“Since the admissions process has gone totally insane, it’s worth reminding yourself that this is not a particularly important moment in your life.”
David Brooks

I don’t often share the views of David Brooks, but if you’re a high school teacher, his op-ed piece in the Times today is worth a look. It’s about how truly crazed many students are at this time of year when their college acceptances are hanging in the balance. And, as Brooks points out, this moment in their lives that seems SO huge is really not nearly as important as it feels.

Ironically, I was having just such a conversation with one of my students yesterday who was really upset by the fact that she was wait-listed for a semester at one of her top choices. She wants to be a journalism major, and I suggested that she might use the opportunity to do something interesting for six months, like travel a bit, or join an non-profit organization and do some good, or volunteer for a political campaign or…you get the idea. Not an option, she said. I said well, what about going to a community college for a semester and getting some credits. Nope. It was the $40,000 a year college…that was it. Too bad.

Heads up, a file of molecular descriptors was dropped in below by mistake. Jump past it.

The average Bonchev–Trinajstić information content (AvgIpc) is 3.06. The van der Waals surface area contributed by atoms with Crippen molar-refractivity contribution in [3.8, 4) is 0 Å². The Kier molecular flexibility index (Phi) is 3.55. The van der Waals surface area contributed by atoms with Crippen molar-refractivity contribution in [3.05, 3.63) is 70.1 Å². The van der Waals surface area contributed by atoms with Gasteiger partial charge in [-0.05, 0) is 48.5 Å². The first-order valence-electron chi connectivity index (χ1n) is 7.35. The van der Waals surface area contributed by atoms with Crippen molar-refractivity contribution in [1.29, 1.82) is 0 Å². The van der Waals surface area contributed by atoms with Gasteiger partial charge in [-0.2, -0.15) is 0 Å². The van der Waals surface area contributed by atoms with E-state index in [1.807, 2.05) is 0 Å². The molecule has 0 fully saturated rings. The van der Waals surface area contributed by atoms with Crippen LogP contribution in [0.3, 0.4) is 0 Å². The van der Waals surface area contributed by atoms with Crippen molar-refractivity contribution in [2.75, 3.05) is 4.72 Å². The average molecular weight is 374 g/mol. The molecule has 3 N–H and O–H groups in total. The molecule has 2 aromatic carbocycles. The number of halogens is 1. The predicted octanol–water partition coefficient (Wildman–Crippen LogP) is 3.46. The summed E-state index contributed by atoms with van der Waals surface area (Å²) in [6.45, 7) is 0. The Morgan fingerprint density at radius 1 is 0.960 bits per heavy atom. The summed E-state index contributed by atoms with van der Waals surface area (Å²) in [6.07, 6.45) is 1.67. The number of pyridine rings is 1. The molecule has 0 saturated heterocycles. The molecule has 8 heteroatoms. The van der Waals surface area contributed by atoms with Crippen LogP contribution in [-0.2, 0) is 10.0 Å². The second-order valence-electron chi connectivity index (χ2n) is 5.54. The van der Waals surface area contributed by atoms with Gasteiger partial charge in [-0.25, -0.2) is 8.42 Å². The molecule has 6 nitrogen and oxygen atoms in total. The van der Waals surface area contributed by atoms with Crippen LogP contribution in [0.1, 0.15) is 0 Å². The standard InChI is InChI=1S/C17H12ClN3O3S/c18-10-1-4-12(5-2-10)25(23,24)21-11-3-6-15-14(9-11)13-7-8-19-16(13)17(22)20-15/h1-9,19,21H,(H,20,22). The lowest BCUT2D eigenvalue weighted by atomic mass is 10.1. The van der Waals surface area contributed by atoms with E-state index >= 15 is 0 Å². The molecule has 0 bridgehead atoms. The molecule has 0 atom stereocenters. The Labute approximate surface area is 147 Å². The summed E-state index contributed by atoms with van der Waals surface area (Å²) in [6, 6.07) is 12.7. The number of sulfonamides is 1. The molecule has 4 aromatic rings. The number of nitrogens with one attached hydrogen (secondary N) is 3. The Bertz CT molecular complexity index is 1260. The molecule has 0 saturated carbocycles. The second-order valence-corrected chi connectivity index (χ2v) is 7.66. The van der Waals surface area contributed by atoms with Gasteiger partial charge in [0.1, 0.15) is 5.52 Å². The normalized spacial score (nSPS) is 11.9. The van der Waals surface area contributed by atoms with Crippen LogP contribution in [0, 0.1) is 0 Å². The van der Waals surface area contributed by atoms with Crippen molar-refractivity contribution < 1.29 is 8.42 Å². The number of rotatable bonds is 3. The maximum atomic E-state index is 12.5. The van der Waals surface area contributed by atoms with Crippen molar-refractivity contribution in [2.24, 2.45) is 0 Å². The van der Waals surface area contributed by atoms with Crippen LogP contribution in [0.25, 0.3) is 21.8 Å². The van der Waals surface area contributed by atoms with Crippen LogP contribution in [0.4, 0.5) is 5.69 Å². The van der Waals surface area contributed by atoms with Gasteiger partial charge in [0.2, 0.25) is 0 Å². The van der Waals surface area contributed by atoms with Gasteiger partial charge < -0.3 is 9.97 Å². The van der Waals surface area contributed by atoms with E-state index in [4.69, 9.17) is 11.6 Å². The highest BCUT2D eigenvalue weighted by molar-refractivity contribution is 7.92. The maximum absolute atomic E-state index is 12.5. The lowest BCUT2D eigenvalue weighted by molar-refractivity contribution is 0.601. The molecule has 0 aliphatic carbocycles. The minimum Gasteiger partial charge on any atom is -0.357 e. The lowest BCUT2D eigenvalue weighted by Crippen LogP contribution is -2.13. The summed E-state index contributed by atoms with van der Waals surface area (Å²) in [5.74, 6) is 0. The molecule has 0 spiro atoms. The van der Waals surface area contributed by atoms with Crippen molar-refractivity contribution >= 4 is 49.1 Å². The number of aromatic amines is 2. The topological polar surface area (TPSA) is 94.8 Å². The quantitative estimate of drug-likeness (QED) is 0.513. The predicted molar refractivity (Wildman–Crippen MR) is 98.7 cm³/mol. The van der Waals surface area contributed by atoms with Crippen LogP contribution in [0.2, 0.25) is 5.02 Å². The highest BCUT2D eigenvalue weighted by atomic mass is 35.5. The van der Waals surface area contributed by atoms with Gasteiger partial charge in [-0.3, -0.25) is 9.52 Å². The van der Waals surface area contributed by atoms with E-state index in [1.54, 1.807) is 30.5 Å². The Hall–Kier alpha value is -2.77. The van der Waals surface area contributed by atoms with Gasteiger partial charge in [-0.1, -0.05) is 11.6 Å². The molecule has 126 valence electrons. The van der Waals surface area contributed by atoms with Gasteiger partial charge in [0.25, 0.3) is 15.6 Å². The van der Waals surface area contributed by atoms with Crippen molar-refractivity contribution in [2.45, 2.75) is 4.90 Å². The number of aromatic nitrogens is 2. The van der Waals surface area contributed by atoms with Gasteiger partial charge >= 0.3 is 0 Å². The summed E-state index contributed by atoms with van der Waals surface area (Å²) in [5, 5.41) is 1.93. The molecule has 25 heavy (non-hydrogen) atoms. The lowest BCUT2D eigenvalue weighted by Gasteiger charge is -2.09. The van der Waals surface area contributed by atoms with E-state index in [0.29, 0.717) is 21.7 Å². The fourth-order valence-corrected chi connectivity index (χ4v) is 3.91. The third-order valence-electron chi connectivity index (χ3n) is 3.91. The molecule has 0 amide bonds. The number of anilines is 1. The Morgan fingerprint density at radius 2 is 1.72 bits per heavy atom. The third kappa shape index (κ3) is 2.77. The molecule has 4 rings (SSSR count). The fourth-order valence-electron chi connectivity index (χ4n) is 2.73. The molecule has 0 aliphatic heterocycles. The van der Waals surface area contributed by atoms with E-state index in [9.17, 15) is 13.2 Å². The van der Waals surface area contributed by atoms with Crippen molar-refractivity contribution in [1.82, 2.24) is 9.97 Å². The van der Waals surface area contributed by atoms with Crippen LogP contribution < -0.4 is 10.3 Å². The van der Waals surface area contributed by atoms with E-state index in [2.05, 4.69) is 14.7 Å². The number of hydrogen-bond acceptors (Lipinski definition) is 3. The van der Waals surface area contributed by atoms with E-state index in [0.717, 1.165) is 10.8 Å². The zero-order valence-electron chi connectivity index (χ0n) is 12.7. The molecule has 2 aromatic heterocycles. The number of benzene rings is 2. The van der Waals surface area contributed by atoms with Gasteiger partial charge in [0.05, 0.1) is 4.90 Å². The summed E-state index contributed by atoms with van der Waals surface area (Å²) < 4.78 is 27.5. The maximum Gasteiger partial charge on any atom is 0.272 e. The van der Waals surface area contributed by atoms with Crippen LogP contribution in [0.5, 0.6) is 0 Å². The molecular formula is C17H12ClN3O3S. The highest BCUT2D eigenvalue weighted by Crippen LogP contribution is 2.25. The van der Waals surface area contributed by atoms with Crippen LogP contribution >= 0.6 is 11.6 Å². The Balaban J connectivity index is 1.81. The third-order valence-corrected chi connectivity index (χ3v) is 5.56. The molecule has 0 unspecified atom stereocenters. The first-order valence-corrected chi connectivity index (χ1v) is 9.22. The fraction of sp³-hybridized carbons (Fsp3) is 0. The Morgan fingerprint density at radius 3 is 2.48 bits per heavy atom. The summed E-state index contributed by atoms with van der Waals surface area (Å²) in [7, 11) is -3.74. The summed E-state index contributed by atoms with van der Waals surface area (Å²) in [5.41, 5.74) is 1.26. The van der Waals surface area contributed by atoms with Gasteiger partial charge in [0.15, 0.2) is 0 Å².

The Brooks essay isn’t kind to public education. He describes students being forced into what he calls a “a prudential attitude toward learning” that sacrifices passion for consistency, and says that what they learn most is how to play the game to get to a first class school. He accuses the system of “trying to whittle you down into a bland, complaisant achievement machine.” In large measure, I think he’s right. Public education in general just seems so locked in to standards that all we seem to be producing are standardly good students. There’s a surprise. So few of my students have passion, originality, or the motivation to figure out what THEY want as opposed to what we expect them to want. I know it took me a while to find my passions as well, but wouldn’t it be great if we could create an environment that nurtured that exploration in kids instead of deadened them with conformity?